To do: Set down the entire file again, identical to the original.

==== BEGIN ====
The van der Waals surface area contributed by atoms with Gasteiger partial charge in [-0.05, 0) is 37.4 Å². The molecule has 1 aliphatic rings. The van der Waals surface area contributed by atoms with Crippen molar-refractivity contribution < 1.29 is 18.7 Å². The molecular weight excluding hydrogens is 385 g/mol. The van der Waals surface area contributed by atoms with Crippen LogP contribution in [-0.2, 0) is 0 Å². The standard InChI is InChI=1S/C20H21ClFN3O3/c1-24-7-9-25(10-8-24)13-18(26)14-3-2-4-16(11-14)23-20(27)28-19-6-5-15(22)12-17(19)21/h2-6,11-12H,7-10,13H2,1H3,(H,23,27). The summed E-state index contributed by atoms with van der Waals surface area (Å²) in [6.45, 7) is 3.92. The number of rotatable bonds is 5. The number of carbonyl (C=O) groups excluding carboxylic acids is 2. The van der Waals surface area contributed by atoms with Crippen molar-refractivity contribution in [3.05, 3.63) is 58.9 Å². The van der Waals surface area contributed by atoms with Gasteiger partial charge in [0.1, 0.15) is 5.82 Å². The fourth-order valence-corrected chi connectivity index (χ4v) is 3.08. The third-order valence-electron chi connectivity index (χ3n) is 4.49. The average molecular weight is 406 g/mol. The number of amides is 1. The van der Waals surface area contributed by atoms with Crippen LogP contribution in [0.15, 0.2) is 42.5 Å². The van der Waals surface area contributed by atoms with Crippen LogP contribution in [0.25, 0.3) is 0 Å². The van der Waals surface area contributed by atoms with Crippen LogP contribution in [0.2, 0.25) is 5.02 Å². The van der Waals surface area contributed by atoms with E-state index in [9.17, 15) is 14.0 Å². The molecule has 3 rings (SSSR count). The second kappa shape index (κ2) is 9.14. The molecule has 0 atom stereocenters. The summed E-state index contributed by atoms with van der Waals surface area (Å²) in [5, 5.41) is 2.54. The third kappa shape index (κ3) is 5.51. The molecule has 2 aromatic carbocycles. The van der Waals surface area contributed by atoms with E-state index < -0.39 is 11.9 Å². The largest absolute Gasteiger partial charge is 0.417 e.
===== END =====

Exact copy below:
The van der Waals surface area contributed by atoms with Gasteiger partial charge in [-0.05, 0) is 37.4 Å². The molecule has 1 aliphatic rings. The van der Waals surface area contributed by atoms with Crippen molar-refractivity contribution < 1.29 is 18.7 Å². The molecular weight excluding hydrogens is 385 g/mol. The van der Waals surface area contributed by atoms with Crippen LogP contribution in [-0.2, 0) is 0 Å². The standard InChI is InChI=1S/C20H21ClFN3O3/c1-24-7-9-25(10-8-24)13-18(26)14-3-2-4-16(11-14)23-20(27)28-19-6-5-15(22)12-17(19)21/h2-6,11-12H,7-10,13H2,1H3,(H,23,27). The summed E-state index contributed by atoms with van der Waals surface area (Å²) in [6.45, 7) is 3.92. The number of rotatable bonds is 5. The number of carbonyl (C=O) groups excluding carboxylic acids is 2. The van der Waals surface area contributed by atoms with Crippen molar-refractivity contribution in [3.05, 3.63) is 58.9 Å². The van der Waals surface area contributed by atoms with Gasteiger partial charge in [0.1, 0.15) is 5.82 Å². The fourth-order valence-corrected chi connectivity index (χ4v) is 3.08. The third-order valence-electron chi connectivity index (χ3n) is 4.49. The average molecular weight is 406 g/mol. The number of amides is 1. The van der Waals surface area contributed by atoms with Crippen LogP contribution in [0.15, 0.2) is 42.5 Å². The van der Waals surface area contributed by atoms with Crippen LogP contribution in [0.25, 0.3) is 0 Å². The van der Waals surface area contributed by atoms with Crippen LogP contribution in [0.2, 0.25) is 5.02 Å². The van der Waals surface area contributed by atoms with E-state index in [9.17, 15) is 14.0 Å². The molecule has 3 rings (SSSR count). The second kappa shape index (κ2) is 9.14. The molecule has 0 atom stereocenters. The summed E-state index contributed by atoms with van der Waals surface area (Å²) in [5, 5.41) is 2.54. The third kappa shape index (κ3) is 5.51. The molecule has 2 aromatic carbocycles. The van der Waals surface area contributed by atoms with E-state index < -0.39 is 11.9 Å². The largest absolute Gasteiger partial charge is 0.417 e.